Looking up names

Interpolating into names

You may interpolate a string into a package or variable name using ::($expr) where you'd ordinarily put a package or variable name. The string is allowed to contain additional instances of ::, which will be interpreted as package nesting. You may only interpolate entire names, since the construct starts with ::, and either ends immediately or is continued with another :: outside the parentheses. Most symbolic references are done with this notation:

$foo = "Bar";
$foobar = "Foo::Bar";
$::($foo)           # lexically-scoped $Bar 
$::("MY::$foo")     # lexically-scoped $Bar 
$::("OUR::$foo")    # package-scoped $Bar 
$::("GLOBAL::$foo"# global $Bar 
$::("PROCESS::$foo")# process $Bar 
$::("PARENT::$foo"# current package's parent's $Bar 
$::($foobar)        # $Foo::Bar 
$::($foobar)::baz   # $Foo::Bar::baz 
$::($foo)::Bar::baz # $Bar::Bar::baz 
$::($foobar)baz     # ILLEGAL at compile time (no operator baz) 

An initial :: doesn't imply global. Here as part of the interpolation syntax it doesn't even imply package. After the interpolation of the ::() component, the indirect name is looked up exactly as if it had been there in the original source code, with priority given first to leading pseudo-package names, then to names in the lexical scope (searching scopes outwards, ending at CORE). The current package is searched last.

Use the MY pseudopackage to limit the lookup to the current lexical scope, and OUR to limit the scopes to the current package scope.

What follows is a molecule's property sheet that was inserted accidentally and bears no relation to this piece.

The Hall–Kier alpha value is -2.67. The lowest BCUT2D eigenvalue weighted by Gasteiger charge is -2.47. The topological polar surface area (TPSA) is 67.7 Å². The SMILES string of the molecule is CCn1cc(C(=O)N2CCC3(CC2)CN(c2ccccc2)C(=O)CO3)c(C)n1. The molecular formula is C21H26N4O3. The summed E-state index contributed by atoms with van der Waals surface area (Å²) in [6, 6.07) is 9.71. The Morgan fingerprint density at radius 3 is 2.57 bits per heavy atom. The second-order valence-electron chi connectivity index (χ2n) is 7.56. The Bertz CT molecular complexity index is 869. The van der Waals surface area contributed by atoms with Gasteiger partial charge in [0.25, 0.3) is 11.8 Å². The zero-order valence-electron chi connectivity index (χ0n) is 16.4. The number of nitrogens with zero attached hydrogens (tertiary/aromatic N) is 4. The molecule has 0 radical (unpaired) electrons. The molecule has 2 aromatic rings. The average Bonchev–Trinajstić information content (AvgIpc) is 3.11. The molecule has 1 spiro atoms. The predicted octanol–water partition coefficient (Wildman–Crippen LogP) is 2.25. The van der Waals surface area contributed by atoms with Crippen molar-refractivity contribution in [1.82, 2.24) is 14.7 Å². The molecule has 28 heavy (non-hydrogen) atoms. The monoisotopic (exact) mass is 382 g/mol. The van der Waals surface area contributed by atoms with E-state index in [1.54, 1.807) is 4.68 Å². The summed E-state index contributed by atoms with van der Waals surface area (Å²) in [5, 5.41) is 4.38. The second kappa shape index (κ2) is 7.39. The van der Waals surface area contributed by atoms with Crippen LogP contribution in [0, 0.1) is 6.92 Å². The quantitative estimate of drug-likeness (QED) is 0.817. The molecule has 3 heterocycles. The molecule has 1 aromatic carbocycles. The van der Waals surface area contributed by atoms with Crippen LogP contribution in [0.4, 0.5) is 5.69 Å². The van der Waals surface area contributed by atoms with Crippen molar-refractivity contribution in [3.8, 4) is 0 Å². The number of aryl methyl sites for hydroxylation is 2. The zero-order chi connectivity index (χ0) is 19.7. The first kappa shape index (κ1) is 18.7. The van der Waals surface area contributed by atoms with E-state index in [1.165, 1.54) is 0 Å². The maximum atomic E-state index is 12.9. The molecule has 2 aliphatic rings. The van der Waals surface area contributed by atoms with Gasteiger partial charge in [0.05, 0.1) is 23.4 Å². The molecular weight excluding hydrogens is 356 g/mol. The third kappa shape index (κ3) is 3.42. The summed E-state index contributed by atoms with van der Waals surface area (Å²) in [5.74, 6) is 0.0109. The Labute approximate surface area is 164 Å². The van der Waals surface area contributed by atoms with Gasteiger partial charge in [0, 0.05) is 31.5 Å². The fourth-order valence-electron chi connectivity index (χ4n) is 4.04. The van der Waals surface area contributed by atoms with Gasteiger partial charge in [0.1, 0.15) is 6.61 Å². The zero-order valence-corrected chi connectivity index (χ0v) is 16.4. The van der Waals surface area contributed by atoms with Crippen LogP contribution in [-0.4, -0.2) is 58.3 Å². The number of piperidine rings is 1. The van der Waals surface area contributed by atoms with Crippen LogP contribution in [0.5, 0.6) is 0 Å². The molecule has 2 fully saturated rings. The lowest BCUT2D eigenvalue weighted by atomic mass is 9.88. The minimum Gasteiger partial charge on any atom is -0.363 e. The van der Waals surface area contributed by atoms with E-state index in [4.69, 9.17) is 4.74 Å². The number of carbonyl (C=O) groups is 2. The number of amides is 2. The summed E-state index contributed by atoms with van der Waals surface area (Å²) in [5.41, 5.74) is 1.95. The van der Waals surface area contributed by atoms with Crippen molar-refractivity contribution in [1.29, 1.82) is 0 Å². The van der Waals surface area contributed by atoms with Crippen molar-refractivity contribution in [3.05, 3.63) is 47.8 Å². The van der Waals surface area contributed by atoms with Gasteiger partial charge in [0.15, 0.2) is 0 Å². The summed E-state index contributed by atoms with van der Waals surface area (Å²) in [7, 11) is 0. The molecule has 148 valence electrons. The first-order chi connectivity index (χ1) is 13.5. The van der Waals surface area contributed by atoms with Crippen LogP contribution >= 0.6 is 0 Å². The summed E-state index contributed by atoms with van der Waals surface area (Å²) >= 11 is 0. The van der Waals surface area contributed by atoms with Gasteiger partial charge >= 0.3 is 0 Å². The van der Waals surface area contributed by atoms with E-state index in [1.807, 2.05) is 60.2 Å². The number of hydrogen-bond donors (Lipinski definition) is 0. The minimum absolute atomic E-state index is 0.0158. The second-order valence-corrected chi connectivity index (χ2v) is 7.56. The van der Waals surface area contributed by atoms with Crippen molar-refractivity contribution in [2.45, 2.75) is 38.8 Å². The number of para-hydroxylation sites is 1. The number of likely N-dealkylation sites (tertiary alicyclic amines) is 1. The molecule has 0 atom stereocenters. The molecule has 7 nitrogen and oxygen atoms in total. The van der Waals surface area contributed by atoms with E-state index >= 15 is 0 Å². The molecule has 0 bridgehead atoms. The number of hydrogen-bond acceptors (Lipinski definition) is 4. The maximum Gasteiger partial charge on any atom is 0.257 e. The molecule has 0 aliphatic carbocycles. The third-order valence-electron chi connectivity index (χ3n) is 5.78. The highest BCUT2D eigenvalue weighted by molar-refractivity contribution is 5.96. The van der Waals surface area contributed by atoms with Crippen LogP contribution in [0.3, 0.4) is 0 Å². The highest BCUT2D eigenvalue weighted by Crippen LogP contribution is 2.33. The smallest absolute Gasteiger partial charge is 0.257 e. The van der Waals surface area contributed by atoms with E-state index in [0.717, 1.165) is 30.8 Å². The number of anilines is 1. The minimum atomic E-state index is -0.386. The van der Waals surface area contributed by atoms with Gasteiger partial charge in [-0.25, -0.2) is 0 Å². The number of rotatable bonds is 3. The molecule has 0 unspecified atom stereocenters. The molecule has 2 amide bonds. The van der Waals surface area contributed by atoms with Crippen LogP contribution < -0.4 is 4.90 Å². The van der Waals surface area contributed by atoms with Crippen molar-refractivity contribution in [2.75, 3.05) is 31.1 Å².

Direct lookup

To do direct lookup in a package's symbol table without scanning, treat the package name as a hash:

Foo::Bar::{'&baz'}  # same as &Foo::Bar::baz 
PROCESS::<$IN>      # Same as $*IN 
Foo::<::Bar><::Baz> # same as Foo::Bar::Baz 

Unlike ::() symbolic references, this does not parse the argument for ::, nor does it initiate a namespace scan from that initial point. In addition, for constant subscripts, it is guaranteed to resolve the symbol at compile time.

The null pseudo-package is the same search list as an ordinary name search. That is, the following are all identical in meaning:


Each of them scans lexical scopes outward, and then the current package scope (though the package scope is then disallowed when "strict" is in effect).

As a result of these rules, you can write any arbitrary variable name as either of:


You can also use the ::<> form as long as there are no spaces in the name.

Package lookup

Subscript the package object itself as a hash object, the key of which is the variable name, including any sigil. The package object can be derived from a type name by use of the :: postfix:



Interpreter globals live in the GLOBAL package. The user's program starts in the GLOBAL package, so "our" declarations in the mainline code go into that package by default. Process-wide variables live in the PROCESS package. Most predefined globals such as $*UID and $*PID are actually process globals.


Any package may have a Version object attached to it. This object can be accessed via $?PACKAGE.^ver or from outside the package Fully::Qualified::Name.^ver.